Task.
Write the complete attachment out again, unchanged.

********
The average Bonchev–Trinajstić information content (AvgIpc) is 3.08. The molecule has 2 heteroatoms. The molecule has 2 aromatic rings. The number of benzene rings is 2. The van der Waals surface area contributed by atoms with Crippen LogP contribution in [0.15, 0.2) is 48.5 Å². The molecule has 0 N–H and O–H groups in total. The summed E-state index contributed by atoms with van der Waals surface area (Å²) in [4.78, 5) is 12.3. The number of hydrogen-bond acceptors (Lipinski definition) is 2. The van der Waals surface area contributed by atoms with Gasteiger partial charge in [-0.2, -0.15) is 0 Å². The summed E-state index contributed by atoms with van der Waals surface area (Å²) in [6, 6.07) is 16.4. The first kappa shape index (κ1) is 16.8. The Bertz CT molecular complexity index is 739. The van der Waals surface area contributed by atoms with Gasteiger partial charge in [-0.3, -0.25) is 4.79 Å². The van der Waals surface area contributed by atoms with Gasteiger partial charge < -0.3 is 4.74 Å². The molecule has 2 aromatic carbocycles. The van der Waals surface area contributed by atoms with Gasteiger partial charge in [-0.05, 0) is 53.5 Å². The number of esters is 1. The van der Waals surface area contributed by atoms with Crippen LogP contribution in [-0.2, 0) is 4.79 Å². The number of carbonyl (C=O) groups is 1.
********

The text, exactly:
The average Bonchev–Trinajstić information content (AvgIpc) is 3.08. The molecule has 2 heteroatoms. The molecule has 2 aromatic rings. The number of benzene rings is 2. The van der Waals surface area contributed by atoms with Crippen LogP contribution in [0.15, 0.2) is 48.5 Å². The molecule has 0 N–H and O–H groups in total. The summed E-state index contributed by atoms with van der Waals surface area (Å²) in [4.78, 5) is 12.3. The number of hydrogen-bond acceptors (Lipinski definition) is 2. The van der Waals surface area contributed by atoms with Gasteiger partial charge in [-0.2, -0.15) is 0 Å². The summed E-state index contributed by atoms with van der Waals surface area (Å²) in [6, 6.07) is 16.4. The first kappa shape index (κ1) is 16.8. The Bertz CT molecular complexity index is 739. The van der Waals surface area contributed by atoms with Gasteiger partial charge in [-0.3, -0.25) is 4.79 Å². The van der Waals surface area contributed by atoms with Gasteiger partial charge < -0.3 is 4.74 Å². The molecule has 2 aromatic carbocycles. The van der Waals surface area contributed by atoms with Gasteiger partial charge in [-0.05, 0) is 53.5 Å². The number of esters is 1. The van der Waals surface area contributed by atoms with Crippen LogP contribution in [-0.2, 0) is 4.79 Å². The number of carbonyl (C=O) groups is 1.